If there is one topic that comes up among homeschoolers (after rolling our eyes at the non-existent "socialization" question), it is how much is enough. How much activity? How much academics? How much playtime? How much access to outside resources? How much money to spend? How much independence? How much one-on-one time? How much discipline? How much privacy?
These questions are the questions that all parents ask but when you choose not to send your child into the school system, these questions become magnified - there is no strong outside authority answering it for you and your child. Every child gives you their own answer.
Every year we struggle to answer the how much question and it gets more complicated to answer it as Finn and Lucy get older and their interests become more defined and refined and, not to mention, divergent. Gone are the days when, for example, Finn's grade one curriculum consisted mainly of: go to park, dig a large hole. In Finn's case, I should add: put on a suit and tie, go to park, dig a large hole. (He was in a phase where he loved to wear a suit and tie so I had the only six year-old at the playground digging who looked like he could go to a formal affair just afterward.) But digging a hole, or sometimes a trench, was definitely a huge part of Finn's education that year. He would start digging, which attracted other children (boys, mainly) who shared his deep love of digging, and they would create all sorts of stories about why and what they were digging. He really learned a lot that year.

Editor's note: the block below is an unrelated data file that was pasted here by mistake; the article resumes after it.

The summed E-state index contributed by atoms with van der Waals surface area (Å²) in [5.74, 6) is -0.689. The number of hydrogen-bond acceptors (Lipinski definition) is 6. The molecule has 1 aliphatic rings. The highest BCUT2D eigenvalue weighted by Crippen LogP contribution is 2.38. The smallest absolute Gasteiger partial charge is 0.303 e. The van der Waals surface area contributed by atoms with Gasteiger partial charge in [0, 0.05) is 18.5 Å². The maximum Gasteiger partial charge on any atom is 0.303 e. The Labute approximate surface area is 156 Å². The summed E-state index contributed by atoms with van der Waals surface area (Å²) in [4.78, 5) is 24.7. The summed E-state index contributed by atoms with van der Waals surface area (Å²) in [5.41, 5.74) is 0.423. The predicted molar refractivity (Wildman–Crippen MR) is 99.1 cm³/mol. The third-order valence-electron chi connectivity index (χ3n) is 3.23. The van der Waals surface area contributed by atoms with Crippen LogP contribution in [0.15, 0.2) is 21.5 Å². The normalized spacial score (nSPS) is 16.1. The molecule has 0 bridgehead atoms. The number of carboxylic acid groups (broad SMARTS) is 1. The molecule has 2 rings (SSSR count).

Now, at nearly 12, he still like to dig a good hole now and then but it isn't quite enough. The thing is, we have all these amazing resources at our fingertips here in NYC. There is an urgency to take advantage of them all. It is hard to step back and remind ourselves that some of the greatest thinkers and inventors of our time had access to next to nothing and still thrived. Plus, I am a firm believer in the power of boredom. But how much boredom?
And so it goes.